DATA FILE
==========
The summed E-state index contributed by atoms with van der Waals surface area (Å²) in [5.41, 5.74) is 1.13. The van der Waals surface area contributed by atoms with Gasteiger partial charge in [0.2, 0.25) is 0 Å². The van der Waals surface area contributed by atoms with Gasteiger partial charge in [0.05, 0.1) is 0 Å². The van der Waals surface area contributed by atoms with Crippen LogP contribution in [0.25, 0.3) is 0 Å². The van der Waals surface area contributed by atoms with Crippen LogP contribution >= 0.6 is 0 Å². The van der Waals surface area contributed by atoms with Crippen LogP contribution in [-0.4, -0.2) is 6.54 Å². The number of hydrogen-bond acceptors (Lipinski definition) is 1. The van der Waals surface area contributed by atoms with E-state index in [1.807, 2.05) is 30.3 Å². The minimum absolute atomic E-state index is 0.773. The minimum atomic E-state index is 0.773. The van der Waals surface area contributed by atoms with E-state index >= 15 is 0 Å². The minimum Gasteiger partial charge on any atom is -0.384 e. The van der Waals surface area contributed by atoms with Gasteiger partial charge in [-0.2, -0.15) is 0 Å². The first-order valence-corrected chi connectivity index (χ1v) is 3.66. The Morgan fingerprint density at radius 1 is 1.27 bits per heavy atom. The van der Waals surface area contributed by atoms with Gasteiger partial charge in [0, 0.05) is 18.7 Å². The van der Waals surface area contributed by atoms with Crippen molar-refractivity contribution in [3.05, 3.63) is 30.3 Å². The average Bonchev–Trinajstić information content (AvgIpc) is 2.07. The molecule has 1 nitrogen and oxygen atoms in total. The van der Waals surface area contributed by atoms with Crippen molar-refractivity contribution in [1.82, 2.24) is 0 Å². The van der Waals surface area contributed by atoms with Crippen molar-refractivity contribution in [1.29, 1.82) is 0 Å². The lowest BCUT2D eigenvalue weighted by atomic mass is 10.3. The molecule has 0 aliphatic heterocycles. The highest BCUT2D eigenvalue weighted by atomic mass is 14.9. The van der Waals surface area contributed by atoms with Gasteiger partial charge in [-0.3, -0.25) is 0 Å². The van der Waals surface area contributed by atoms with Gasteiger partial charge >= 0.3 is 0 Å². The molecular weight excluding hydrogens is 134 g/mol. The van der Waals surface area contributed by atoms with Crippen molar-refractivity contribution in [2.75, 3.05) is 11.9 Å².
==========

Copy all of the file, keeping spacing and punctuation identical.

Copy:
The summed E-state index contributed by atoms with van der Waals surface area (Å²) in [5.41, 5.74) is 1.13. The van der Waals surface area contributed by atoms with Gasteiger partial charge in [0.2, 0.25) is 0 Å². The van der Waals surface area contributed by atoms with Gasteiger partial charge in [0.05, 0.1) is 0 Å². The van der Waals surface area contributed by atoms with Crippen LogP contribution in [0.25, 0.3) is 0 Å². The van der Waals surface area contributed by atoms with Crippen LogP contribution >= 0.6 is 0 Å². The van der Waals surface area contributed by atoms with Crippen LogP contribution in [-0.4, -0.2) is 6.54 Å². The number of hydrogen-bond acceptors (Lipinski definition) is 1. The van der Waals surface area contributed by atoms with E-state index in [1.807, 2.05) is 30.3 Å². The minimum absolute atomic E-state index is 0.773. The minimum atomic E-state index is 0.773. The van der Waals surface area contributed by atoms with E-state index >= 15 is 0 Å². The minimum Gasteiger partial charge on any atom is -0.384 e. The van der Waals surface area contributed by atoms with Gasteiger partial charge in [-0.2, -0.15) is 0 Å². The first-order valence-corrected chi connectivity index (χ1v) is 3.66. The Morgan fingerprint density at radius 1 is 1.27 bits per heavy atom. The van der Waals surface area contributed by atoms with Gasteiger partial charge in [0, 0.05) is 18.7 Å². The van der Waals surface area contributed by atoms with Crippen molar-refractivity contribution in [3.05, 3.63) is 30.3 Å². The average Bonchev–Trinajstić information content (AvgIpc) is 2.07. The molecule has 1 nitrogen and oxygen atoms in total. The van der Waals surface area contributed by atoms with Crippen molar-refractivity contribution in [1.82, 2.24) is 0 Å². The van der Waals surface area contributed by atoms with Crippen molar-refractivity contribution in [1.29, 1.82) is 0 Å². The lowest BCUT2D eigenvalue weighted by atomic mass is 10.3. The molecule has 0 aliphatic heterocycles. The highest BCUT2D eigenvalue weighted by atomic mass is 14.9. The van der Waals surface area contributed by atoms with Gasteiger partial charge in [-0.3, -0.25) is 0 Å². The van der Waals surface area contributed by atoms with Gasteiger partial charge >= 0.3 is 0 Å². The molecular weight excluding hydrogens is 134 g/mol. The van der Waals surface area contributed by atoms with Crippen molar-refractivity contribution in [2.75, 3.05) is 11.9 Å².